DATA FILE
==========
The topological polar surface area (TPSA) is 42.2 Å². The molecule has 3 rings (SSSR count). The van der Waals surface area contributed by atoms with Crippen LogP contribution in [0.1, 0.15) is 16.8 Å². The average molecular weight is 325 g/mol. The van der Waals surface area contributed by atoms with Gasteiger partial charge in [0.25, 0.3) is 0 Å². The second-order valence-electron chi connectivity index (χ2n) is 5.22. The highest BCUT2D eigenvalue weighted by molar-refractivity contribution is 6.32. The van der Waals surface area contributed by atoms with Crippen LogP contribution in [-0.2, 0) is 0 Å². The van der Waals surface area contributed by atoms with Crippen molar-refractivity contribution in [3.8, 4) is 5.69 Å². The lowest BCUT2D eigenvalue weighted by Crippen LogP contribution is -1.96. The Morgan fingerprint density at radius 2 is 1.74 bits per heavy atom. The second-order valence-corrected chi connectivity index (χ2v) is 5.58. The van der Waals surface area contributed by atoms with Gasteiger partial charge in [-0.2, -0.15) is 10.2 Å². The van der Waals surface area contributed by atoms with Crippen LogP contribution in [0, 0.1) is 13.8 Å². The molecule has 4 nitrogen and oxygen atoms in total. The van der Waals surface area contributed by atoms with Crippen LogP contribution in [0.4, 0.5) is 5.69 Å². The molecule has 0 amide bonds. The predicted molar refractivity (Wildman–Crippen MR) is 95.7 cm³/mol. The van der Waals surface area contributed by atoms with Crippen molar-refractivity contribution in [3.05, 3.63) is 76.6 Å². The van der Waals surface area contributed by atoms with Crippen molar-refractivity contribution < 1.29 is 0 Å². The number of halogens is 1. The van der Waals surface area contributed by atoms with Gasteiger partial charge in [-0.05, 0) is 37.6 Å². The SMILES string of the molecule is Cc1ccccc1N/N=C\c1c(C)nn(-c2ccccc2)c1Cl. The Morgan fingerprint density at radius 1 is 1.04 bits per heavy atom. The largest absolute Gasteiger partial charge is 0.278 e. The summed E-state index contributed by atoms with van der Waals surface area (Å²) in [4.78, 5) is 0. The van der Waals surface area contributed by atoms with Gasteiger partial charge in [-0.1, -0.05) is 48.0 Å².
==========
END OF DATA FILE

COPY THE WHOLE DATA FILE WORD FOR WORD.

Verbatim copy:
The topological polar surface area (TPSA) is 42.2 Å². The molecule has 3 rings (SSSR count). The van der Waals surface area contributed by atoms with Crippen LogP contribution in [0.1, 0.15) is 16.8 Å². The average molecular weight is 325 g/mol. The van der Waals surface area contributed by atoms with Gasteiger partial charge in [0.25, 0.3) is 0 Å². The second-order valence-electron chi connectivity index (χ2n) is 5.22. The highest BCUT2D eigenvalue weighted by molar-refractivity contribution is 6.32. The van der Waals surface area contributed by atoms with Crippen LogP contribution in [-0.2, 0) is 0 Å². The van der Waals surface area contributed by atoms with Crippen molar-refractivity contribution in [3.8, 4) is 5.69 Å². The lowest BCUT2D eigenvalue weighted by Crippen LogP contribution is -1.96. The Morgan fingerprint density at radius 2 is 1.74 bits per heavy atom. The second-order valence-corrected chi connectivity index (χ2v) is 5.58. The van der Waals surface area contributed by atoms with Gasteiger partial charge in [-0.2, -0.15) is 10.2 Å². The van der Waals surface area contributed by atoms with Crippen LogP contribution in [0, 0.1) is 13.8 Å². The molecule has 4 nitrogen and oxygen atoms in total. The van der Waals surface area contributed by atoms with Crippen LogP contribution in [0.4, 0.5) is 5.69 Å². The molecule has 0 amide bonds. The predicted molar refractivity (Wildman–Crippen MR) is 95.7 cm³/mol. The van der Waals surface area contributed by atoms with Crippen molar-refractivity contribution in [3.05, 3.63) is 76.6 Å². The van der Waals surface area contributed by atoms with Crippen molar-refractivity contribution < 1.29 is 0 Å². The number of halogens is 1. The van der Waals surface area contributed by atoms with Gasteiger partial charge in [-0.05, 0) is 37.6 Å². The SMILES string of the molecule is Cc1ccccc1N/N=C\c1c(C)nn(-c2ccccc2)c1Cl. The Morgan fingerprint density at radius 1 is 1.04 bits per heavy atom. The largest absolute Gasteiger partial charge is 0.278 e. The summed E-state index contributed by atoms with van der Waals surface area (Å²) in [4.78, 5) is 0. The van der Waals surface area contributed by atoms with Gasteiger partial charge in [-0.1, -0.05) is 48.0 Å².